Traditional vs. Roth: Which IRA is right for your retirement plan?

An IRA, or individual retirement account, is a good option to consider if you're already maxing out your contributions to a workplace-sponsored retirement plan or if you're looking for additional ways to diversify your retirement savings.

IRAs come in two flavors: "traditional" and the Roth -- but key differences in how contributions are made, how withdrawals are taken and what time horizon funds will be invested over can change which plan might be best for you.

In both cases, maximum annual contributions of $5,500 can be made until a person hits age 50, after which contributions rise to $6,500, depending on your income and marital status.

In a Roth IRA, you pay taxes on contributions before they're placed in the account (called an aftertax contribution). This is one reason it can be an ideal investment option for younger savers. In a traditional IRA, you don't pay taxes on your contributions until you withdraw the money in your retirement years, after age 59½ (called a pretax contribution). 

But assuming a younger person will start his or her career in a lower tax bracket than he or she will finish it, contributing to an aftertax Roth IRA earlier likely has a tax advantage. The flip side is true for an older saver, who'll presumably be in a higher tax bracket: Contributing to a traditional IRA and being able to deduct contributions from his or her current income taxes may make more sense.

"Most young adults have lower incomes in their early earning years than they do later in their careers and even retirement. By using a Roth IRA now, they can take advantage of being in a lower income tax bracket and potentially avoid higher tax rates when it comes time to start distributing funds from their retirement accounts," financial adviser Jared Parks told CBS MoneyWatch.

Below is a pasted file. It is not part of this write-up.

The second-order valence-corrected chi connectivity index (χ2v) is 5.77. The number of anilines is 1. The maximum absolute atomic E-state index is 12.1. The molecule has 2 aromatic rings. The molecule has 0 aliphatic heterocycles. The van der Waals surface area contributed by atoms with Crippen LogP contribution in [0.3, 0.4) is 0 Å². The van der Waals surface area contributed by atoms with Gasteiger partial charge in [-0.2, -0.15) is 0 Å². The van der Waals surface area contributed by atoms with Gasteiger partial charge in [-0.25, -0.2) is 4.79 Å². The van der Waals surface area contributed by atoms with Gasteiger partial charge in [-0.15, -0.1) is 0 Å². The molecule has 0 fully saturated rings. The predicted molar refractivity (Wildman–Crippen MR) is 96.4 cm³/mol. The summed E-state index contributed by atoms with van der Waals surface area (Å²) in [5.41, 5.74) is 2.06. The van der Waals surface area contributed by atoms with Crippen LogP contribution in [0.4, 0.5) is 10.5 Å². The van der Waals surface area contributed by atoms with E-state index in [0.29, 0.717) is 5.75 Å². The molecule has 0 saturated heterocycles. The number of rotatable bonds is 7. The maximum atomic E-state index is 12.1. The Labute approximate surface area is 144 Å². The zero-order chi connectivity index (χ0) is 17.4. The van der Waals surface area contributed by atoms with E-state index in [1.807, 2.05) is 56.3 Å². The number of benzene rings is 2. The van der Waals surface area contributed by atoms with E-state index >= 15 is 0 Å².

It's also a hedge against the possibility that income tax rates will be higher by the time a person is ready for retirement.

In general, it takes about 10 years for the Roth to make up for the initial upfront tax payments. So for those over 50, a traditional IRA may be a better consideration because you may be eligible to deduct contributions from your taxes.

Think of it this way: If you invest $5,500 in an Roth IRA per year beginning at age 30, assuming a 7 percent annual rate of return, you would have $241,000 by age 50. That's $130,000 in tax-free earnings.

If you invest $5,500 annually in a traditional IRA over the same time horizon, you're looking at an expected $205,000 after taxes -- $36,000 less.

Another advantage to the Roth: You can withdraw the initial contribution money you put into the account tax-free at any time. Keep in mind, however, that the money that accrues (earnings on your initial contributions) cannot be withdrawn without a 10 percent penalty before age 59½. In a traditional IRA, you're subject to pay taxes and early-withdrawal penalties on any funds (contributions or earnings) you take out of the account, unless you qualify for early distributions. 

The Roth IRA can be also be helpful as a saving vehicle for those looking to purchase their first home. That's because in addition to being able to withdraw initial contributions tax-free and put them toward a down payment, first-time homebuyers can also take up to $10,000 of the earnings from their Roth and apply it to the down payment without any early-withdrawal penalties. 

"With a traditional IRA, you would be limited to a maximum of $10,000 penalty-free, and the entire amount you withdraw would be taxable at their ordinary income rate," financial adviser Steve Wright wrote in an email to CBS Moneywatch.

That being said, it's best to be cautious when using the money from retirement funds to handle other financial matters because it will hurt the compounding interest that builds earnings in the account over time. Any decisions to withdraw funds early should be considered carefully based on your financial goals.